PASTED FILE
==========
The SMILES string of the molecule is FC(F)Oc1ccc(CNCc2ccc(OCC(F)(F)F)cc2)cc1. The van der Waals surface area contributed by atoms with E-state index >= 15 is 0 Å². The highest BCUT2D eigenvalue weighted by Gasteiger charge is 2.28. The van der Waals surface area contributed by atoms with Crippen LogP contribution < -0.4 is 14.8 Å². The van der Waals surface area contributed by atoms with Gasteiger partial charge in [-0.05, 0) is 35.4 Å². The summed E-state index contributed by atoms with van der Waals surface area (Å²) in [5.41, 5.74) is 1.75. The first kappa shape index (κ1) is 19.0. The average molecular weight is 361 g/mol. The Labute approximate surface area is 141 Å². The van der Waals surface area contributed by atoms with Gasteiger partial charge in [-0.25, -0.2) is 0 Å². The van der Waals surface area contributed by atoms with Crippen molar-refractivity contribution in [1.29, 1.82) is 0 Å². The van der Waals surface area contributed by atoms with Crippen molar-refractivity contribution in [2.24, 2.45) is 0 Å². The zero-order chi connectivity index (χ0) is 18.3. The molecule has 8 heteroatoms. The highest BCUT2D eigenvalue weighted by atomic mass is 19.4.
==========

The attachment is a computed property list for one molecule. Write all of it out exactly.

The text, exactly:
The SMILES string of the molecule is FC(F)Oc1ccc(CNCc2ccc(OCC(F)(F)F)cc2)cc1. The van der Waals surface area contributed by atoms with E-state index >= 15 is 0 Å². The highest BCUT2D eigenvalue weighted by Gasteiger charge is 2.28. The van der Waals surface area contributed by atoms with Crippen LogP contribution < -0.4 is 14.8 Å². The van der Waals surface area contributed by atoms with Gasteiger partial charge in [-0.05, 0) is 35.4 Å². The summed E-state index contributed by atoms with van der Waals surface area (Å²) in [5.41, 5.74) is 1.75. The first kappa shape index (κ1) is 19.0. The average molecular weight is 361 g/mol. The Labute approximate surface area is 141 Å². The van der Waals surface area contributed by atoms with Gasteiger partial charge in [-0.25, -0.2) is 0 Å². The van der Waals surface area contributed by atoms with Crippen molar-refractivity contribution in [1.29, 1.82) is 0 Å². The van der Waals surface area contributed by atoms with Crippen molar-refractivity contribution in [2.24, 2.45) is 0 Å². The zero-order chi connectivity index (χ0) is 18.3. The molecule has 8 heteroatoms. The highest BCUT2D eigenvalue weighted by atomic mass is 19.4.